Paddler sought life off the beaten path, respite from ‘paying to live’

Brandt Smith, 32, paddles his modified inflatable raft on June 7 in Gastineau Channel near Juneau. A Coast Guard boat crew intervened and took Smith and his dog Sam to Douglas harbor. (Photo courtesy Lt. Joey Schlosser/U.S. Coast Guard)

As KTOO reported, the Coast Guard pulled a man, his dog and a makeshift raft out of Gastineau Channel on June 7. As is usually the case, there’s always more to the story.

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Coast Guard Lt. Joey Schlosser was standing in his kitchen on his day off.

He has a nice view of Gastineau Channel and it was a beautiful sunny day.

“I was making breakfast and noticed something coming down Gastineau Channel,” Schlosser said in an interview. “I grabbed a pair of binoculars that I have there in the family room. And it looked like a kayak at first – I was like, ‘I don’t know what the hell that is.’”

As he got a better view he decided he’d better call the office.

“This is gonna be kind of a funny phone call,” Schlosser told the duty officer. “So I’m home and I’ve got a guy going by my house on Gastineau Channel on what looks like a makeshift float out of duct tape and god knows what else … I can’t see a visible life jacket and he’s a got a dog on this thing.”

His concern was for Brandt Smith, 32, and his black dog Sam.

“He’s paddling away right now but this thing is janky as hell,” Schlosser said. “So I figured I’d just give you guys a heads up because this probably doesn’t look like it’s going to end well for this guy.”

A few days later Smith and his black dog Sam visited KTOO’s studio to explain himself.

“My original plan was to get somewhere kind of off-the-beaten path and build like a log barge that I could pull behind me on low tide so I could walk along the shoreline,” Smith said in an interview. “And then I was at Fred Meyer picking up some last-minute supplies and they had this sale for these small, little inflatable rafts. They were only like $22 bucks and so I decided to go ahead and buy that.”

What Schlosser saw from his kitchen window concerned him.

“I’m a search-and-rescue controller here in Juneau so I’m looking at something that just doesn’t look inherently safe,” Schlosser told KTOO. “What kind of set my sensors off is when a barge went by and once the wake caught up to him he got waked out pretty good. And that’s when I was like OK, we have some issues here.”

“I was trying to get down a little past Snettisham,” Smith said of the fjord about 30 miles south of Juneau. “I mean, I was gonna try and modify the little inflatable raft as I went. Because it was going to take me a few days, maybe even a week to get down there with the raft. But that kind of didn’t really pan out.”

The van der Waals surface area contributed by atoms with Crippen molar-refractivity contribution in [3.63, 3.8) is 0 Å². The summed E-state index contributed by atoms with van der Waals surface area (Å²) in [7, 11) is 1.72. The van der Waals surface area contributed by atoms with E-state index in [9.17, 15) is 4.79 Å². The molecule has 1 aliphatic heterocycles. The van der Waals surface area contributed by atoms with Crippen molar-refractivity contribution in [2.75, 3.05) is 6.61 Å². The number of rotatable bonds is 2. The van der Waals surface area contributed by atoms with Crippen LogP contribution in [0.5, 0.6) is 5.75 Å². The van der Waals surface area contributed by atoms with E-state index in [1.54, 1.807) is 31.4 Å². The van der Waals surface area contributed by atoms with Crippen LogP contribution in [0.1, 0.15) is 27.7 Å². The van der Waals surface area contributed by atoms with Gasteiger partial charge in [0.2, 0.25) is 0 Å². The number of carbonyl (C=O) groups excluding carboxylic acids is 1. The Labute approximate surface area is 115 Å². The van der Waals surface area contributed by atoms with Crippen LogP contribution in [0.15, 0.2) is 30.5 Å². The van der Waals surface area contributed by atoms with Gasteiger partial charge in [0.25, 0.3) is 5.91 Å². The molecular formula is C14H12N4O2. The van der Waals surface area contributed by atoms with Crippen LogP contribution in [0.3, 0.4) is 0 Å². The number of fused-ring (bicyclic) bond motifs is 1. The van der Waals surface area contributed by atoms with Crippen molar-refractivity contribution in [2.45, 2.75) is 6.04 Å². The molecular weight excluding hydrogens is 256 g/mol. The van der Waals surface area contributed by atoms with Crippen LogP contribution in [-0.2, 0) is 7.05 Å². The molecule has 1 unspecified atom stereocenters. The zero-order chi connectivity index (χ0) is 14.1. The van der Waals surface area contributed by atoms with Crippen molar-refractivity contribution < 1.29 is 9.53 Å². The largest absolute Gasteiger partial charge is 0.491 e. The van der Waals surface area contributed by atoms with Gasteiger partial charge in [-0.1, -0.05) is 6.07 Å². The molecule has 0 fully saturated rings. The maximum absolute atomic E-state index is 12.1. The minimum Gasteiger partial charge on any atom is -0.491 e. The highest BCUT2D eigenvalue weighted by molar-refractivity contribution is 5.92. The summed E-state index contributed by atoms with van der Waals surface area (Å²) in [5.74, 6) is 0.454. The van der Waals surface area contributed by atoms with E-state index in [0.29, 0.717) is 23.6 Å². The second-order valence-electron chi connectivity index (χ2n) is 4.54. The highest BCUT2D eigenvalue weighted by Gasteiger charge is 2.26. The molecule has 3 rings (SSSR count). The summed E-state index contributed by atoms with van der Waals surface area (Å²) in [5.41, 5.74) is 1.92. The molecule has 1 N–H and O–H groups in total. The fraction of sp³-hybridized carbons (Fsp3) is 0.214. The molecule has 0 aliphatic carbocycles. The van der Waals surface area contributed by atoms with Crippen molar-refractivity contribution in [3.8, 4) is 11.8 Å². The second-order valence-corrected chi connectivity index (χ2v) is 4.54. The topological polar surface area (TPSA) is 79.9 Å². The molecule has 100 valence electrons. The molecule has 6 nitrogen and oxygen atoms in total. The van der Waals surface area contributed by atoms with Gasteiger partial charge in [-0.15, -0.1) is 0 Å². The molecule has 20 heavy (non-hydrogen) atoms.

The Coast Guard launched a 25-foot lifeboat at about 2 p.m.

“When I saw the orange bowed Coast Guard thing I was like ‘Aw, crap,’” Smith recalled. “They were trying their best to figure out ways to try and tow me down there – they really tried.”

Both sides report the interaction to be positive.

“They’re always going to try and give the mariner the benefit of the doubt,” Schlosser said. “Up here in Alaska when someone’s trying to go somewhere that’s pretty far out and visually you’re taking a look around and you don’t see proper safety equipment, that’s where we tend to intervene.”

The Coast Guard crew loaded Smith, Sam the dog and the makeshift raft into their boat and took them across the channel to Douglas harbor.

In a wide-ranging interview, Smith explained he’s in Alaska to establish a homestead even though he knows it’s no longer legal.

“I was planning on going out there and kind of just making myself a little kind of home-away-from-home area where I could grow some food and maybe have some little inconspicuous house or something and be there for a little bit,” Smith explained.

Smith used to live and work in Juneau.

“I used to be a helicopter mechanic. Actually I used to work here for Coastal Helicopters – that was four years ago, almost five,” Smith said.

Coastal Helicopters’ management confirmed this.

“I kinda got burnt out on working on helicopters, got burnt out on pretty much everything,” Smith said. “I kind of saw the world as a bleak side of life where all you’re doing is paying to live.”

Smith has since set up camp outside of town and said he’s already got his cold weather crops in the ground. His goal is self-reliance, he said.

“Hopefully if I keep myself quiet enough and not make a nuisance of myself, hopefully where I’m at, I can be left alone,” Smith said. “I mean, it’s not a permanent thing and I’m fairly discreet – but I just don’t want to become another homeless person in the city of Juneau because there’s only two ways out of this friggin’ town: one by air and one by boat.”

Smith has already tried the boat.